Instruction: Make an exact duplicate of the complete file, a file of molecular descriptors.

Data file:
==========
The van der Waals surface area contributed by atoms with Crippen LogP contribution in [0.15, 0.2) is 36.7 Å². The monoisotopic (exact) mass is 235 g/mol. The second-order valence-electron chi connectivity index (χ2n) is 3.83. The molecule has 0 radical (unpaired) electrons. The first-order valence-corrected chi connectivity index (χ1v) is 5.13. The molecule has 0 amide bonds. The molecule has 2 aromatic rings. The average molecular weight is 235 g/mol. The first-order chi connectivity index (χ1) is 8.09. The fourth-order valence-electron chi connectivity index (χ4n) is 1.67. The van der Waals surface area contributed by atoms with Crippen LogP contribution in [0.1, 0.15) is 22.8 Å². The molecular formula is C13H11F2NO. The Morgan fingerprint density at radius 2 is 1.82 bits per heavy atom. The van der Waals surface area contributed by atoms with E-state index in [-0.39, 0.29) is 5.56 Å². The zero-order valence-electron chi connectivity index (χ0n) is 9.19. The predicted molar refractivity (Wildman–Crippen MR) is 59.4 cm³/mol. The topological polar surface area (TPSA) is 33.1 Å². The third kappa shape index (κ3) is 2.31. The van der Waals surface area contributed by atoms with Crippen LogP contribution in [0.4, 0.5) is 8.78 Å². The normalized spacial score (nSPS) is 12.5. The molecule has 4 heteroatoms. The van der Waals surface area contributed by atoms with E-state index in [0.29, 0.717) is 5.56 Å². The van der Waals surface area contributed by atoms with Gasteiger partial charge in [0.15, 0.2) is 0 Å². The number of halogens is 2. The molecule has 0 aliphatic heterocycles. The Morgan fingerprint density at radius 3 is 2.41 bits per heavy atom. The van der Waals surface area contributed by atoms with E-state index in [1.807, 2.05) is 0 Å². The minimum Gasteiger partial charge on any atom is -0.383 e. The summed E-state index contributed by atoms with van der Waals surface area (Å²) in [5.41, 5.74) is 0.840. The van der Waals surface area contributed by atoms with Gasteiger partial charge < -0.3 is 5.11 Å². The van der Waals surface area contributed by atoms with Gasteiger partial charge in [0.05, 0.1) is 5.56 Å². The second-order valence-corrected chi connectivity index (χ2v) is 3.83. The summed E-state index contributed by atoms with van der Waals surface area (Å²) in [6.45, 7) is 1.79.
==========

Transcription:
The van der Waals surface area contributed by atoms with Crippen LogP contribution in [0.15, 0.2) is 36.7 Å². The monoisotopic (exact) mass is 235 g/mol. The second-order valence-electron chi connectivity index (χ2n) is 3.83. The molecule has 0 radical (unpaired) electrons. The first-order valence-corrected chi connectivity index (χ1v) is 5.13. The molecule has 0 amide bonds. The molecule has 2 aromatic rings. The average molecular weight is 235 g/mol. The first-order chi connectivity index (χ1) is 8.09. The fourth-order valence-electron chi connectivity index (χ4n) is 1.67. The van der Waals surface area contributed by atoms with Crippen LogP contribution in [0.1, 0.15) is 22.8 Å². The molecular formula is C13H11F2NO. The Morgan fingerprint density at radius 2 is 1.82 bits per heavy atom. The van der Waals surface area contributed by atoms with E-state index in [-0.39, 0.29) is 5.56 Å². The zero-order valence-electron chi connectivity index (χ0n) is 9.19. The predicted molar refractivity (Wildman–Crippen MR) is 59.4 cm³/mol. The topological polar surface area (TPSA) is 33.1 Å². The third kappa shape index (κ3) is 2.31. The van der Waals surface area contributed by atoms with Crippen LogP contribution in [0.4, 0.5) is 8.78 Å². The normalized spacial score (nSPS) is 12.5. The molecule has 4 heteroatoms. The van der Waals surface area contributed by atoms with E-state index in [0.29, 0.717) is 5.56 Å². The van der Waals surface area contributed by atoms with Gasteiger partial charge in [0.15, 0.2) is 0 Å². The number of halogens is 2. The molecule has 0 aliphatic heterocycles. The Morgan fingerprint density at radius 3 is 2.41 bits per heavy atom. The van der Waals surface area contributed by atoms with E-state index in [1.807, 2.05) is 0 Å². The minimum Gasteiger partial charge on any atom is -0.383 e. The summed E-state index contributed by atoms with van der Waals surface area (Å²) in [5.41, 5.74) is 0.840. The van der Waals surface area contributed by atoms with Gasteiger partial charge < -0.3 is 5.11 Å². The van der Waals surface area contributed by atoms with Gasteiger partial charge in [0.05, 0.1) is 5.56 Å². The second-order valence-corrected chi connectivity index (χ2v) is 3.83. The summed E-state index contributed by atoms with van der Waals surface area (Å²) in [6.45, 7) is 1.79.